- Hepatitis C
- Hepatitis B
- Infections of the mycoplasma
- Type-1 cryoglobulinemia
- Waldenstrom macroglobulinaemia
- Paraneoplastic syndromes
- Lung adenocarcinoma
Endocrinological and metabolic diseases
- Paroxysmal nocturnal hemoglobinuria
Diseases related to occupation
- Exposure to lead
- Exposure to arsenic
- Polyvinyl-chloride exposure
Adverse reaction to drugs
- Oral contraceptives
- Ergot alkaloids
Clinical Features of Raynaud’s Disease
During an occurrence of Raynaud, the body withholds the flow of blood from the feet and hands, which causes them to feel numb and cold, thus turning them white or pallor. As the blood flow returns, and the digits of the toes and fingers become hot and warm, they begin to turn red. This is followed by pounding and pain. On occasion, Raynaud can also affect the ears or nose.
The condition may manifest more frequently but last for short periods of time. Nevertheless, in some situations, it may occur long-term, ranging from one hour or more.
Diagnosis and Investigations of Raynaud’s Disease
Diagnostic criteria for the primary Raynaud’s disease are mentioned below:
- Occurrences activated by disclosure to stress or cold
- Lack of necrosis
- Symmetrical bilateral involvement
- Lack of a noticeable essential pathogenesis
- Normal laboratory findings for inflammation
- Normal findings of capillaroscopy
- Lack of antinuclear factors
Because of the nature of Raynaud, analysis and diagnosis can be moderately acquired by asking the patient a sequence of questions. These questions are expected to contain an explanation of the signs and symptoms and some overall facts about habits, diet and hobbies.
The subsequent challenge is to discriminate among primary and secondary causes of the ailment. For this, the physician can take a sample of the patient’s skin from the base of a fingernail to inspect it underneath a compound microscope. This technique is known as capillaroscopy. The physician will look for inflamed or abnormal capillaries, which could be a signal of the secondary illness.
A blood test might be essential, in order to see and examine the antinuclear antibodies and to assess the sedimentation rate of RBC’s. They both can expose problems related to autoimmune system or connective tissues disorders.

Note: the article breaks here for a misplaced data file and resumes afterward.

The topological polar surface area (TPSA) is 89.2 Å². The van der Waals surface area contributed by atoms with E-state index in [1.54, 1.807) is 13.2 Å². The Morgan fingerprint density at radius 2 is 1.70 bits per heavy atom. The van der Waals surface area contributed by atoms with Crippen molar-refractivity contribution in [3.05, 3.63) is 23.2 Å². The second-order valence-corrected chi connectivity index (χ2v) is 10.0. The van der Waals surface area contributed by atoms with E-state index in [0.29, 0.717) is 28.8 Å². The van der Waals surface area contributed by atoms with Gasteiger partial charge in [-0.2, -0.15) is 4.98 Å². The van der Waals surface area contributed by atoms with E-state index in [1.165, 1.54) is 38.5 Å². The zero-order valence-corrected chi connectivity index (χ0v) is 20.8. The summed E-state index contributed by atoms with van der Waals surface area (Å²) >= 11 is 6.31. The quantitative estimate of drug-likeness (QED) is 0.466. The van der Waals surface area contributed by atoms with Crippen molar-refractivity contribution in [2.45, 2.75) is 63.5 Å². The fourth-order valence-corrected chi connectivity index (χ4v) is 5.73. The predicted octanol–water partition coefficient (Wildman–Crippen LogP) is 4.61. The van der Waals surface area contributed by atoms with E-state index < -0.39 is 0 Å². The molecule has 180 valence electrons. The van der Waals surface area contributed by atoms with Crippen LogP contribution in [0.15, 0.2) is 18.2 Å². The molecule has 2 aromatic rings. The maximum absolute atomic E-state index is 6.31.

Treatment of Raynaud’s Disease
General measures to be taken
- Patients should avoid trauma to the affected area.
- Protect the patient’s body from the cold atmosphere.
- Urgent treatment of any injury to the limbs.
- Moisturizing lotions and creams should be used.
- Quitting smoking is important.
- Emotional stress should be avoided.
- Eating fish, which is highly enriched in omega-3 fatty acids, is recommended.
Medications and drugs
- Angiotensin II antagonist
- Vasodilators, such as Calcium channel blockers
- Inhibitors of angiotensin altering enzyme, such as ACEIs and ARBS
Sympathectomy is necessary when the illness obstructs the patient’s daily activities. Thoracic and cervical sympathectomy give a short-term aid; on the other hand, lumbar sympathectomy is highly preferred as it gives an intense wide-ranging relief for a much longer duration.
Prognosis of Raynaud’s Disease
The prospects for patients suffering from primary Raynaud’s disease usually are pretty good, with little morbidity and no mortality rate. In very rare situations, however, low oxygen supply in the affected part of the body can result in necrosis.
The prognosis for patients suffering from secondary Raynaud’s phenomenon is closely correlated to the underlying cause and disease. The prognosis for the patient’s digits depends on the extremity of the low oxygen supply and the efficiency of movements to reestablish the flow of blood.
The correct answers can be found below the references.
1. A 20-year-old woman complains about extreme sensitivity to the cold atmosphere with pallor color of the skin for few minutes. Capillaroscopy is showing inflamed vessels. What could be the possible diagnosis?
- Myasthenia Gravis
- Raynaud’s Disease
2. A smoker suffering from rheumatoid arthritis complains of discoloration of the periphery of the digits. What could be the most likely diagnosis?
- Raynaud’s disease
- Raynaud’s phenomenon
- Sjogren’s syndrome
3. Which of the following are the diagnostic criteria for primary Raynaud’s?
- Lack of necrosis
- Renal Failure